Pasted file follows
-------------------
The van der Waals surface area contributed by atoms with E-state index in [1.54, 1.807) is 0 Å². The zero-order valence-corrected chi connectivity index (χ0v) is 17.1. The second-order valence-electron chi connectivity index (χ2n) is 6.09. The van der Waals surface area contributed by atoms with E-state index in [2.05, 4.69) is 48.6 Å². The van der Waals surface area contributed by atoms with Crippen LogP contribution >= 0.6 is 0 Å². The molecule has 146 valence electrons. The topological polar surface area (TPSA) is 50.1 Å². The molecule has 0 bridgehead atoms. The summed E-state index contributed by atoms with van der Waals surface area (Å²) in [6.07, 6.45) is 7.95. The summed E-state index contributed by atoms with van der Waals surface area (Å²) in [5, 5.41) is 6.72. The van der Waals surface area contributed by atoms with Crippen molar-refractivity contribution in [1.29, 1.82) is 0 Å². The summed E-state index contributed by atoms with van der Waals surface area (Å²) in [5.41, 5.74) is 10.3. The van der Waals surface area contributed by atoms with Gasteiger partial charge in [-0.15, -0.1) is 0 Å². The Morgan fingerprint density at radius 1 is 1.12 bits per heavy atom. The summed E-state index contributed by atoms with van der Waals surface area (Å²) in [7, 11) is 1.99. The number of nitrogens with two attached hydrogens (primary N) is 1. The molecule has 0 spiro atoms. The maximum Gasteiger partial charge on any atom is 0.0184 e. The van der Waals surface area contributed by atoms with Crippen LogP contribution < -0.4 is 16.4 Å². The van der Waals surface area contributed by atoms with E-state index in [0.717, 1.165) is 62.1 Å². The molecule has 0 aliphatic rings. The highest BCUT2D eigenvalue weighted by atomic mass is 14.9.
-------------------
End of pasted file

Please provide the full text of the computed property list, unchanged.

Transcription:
The van der Waals surface area contributed by atoms with E-state index in [1.54, 1.807) is 0 Å². The zero-order valence-corrected chi connectivity index (χ0v) is 17.1. The second-order valence-electron chi connectivity index (χ2n) is 6.09. The van der Waals surface area contributed by atoms with E-state index in [2.05, 4.69) is 48.6 Å². The van der Waals surface area contributed by atoms with Crippen LogP contribution >= 0.6 is 0 Å². The molecule has 146 valence electrons. The topological polar surface area (TPSA) is 50.1 Å². The molecule has 0 bridgehead atoms. The summed E-state index contributed by atoms with van der Waals surface area (Å²) in [6.07, 6.45) is 7.95. The summed E-state index contributed by atoms with van der Waals surface area (Å²) in [5, 5.41) is 6.72. The van der Waals surface area contributed by atoms with Crippen molar-refractivity contribution in [1.29, 1.82) is 0 Å². The summed E-state index contributed by atoms with van der Waals surface area (Å²) in [5.41, 5.74) is 10.3. The van der Waals surface area contributed by atoms with Gasteiger partial charge in [-0.15, -0.1) is 0 Å². The Morgan fingerprint density at radius 1 is 1.12 bits per heavy atom. The summed E-state index contributed by atoms with van der Waals surface area (Å²) in [7, 11) is 1.99. The number of nitrogens with two attached hydrogens (primary N) is 1. The molecule has 0 spiro atoms. The maximum Gasteiger partial charge on any atom is 0.0184 e. The van der Waals surface area contributed by atoms with Crippen LogP contribution < -0.4 is 16.4 Å². The van der Waals surface area contributed by atoms with E-state index in [0.717, 1.165) is 62.1 Å². The molecule has 0 aliphatic rings. The highest BCUT2D eigenvalue weighted by atomic mass is 14.9.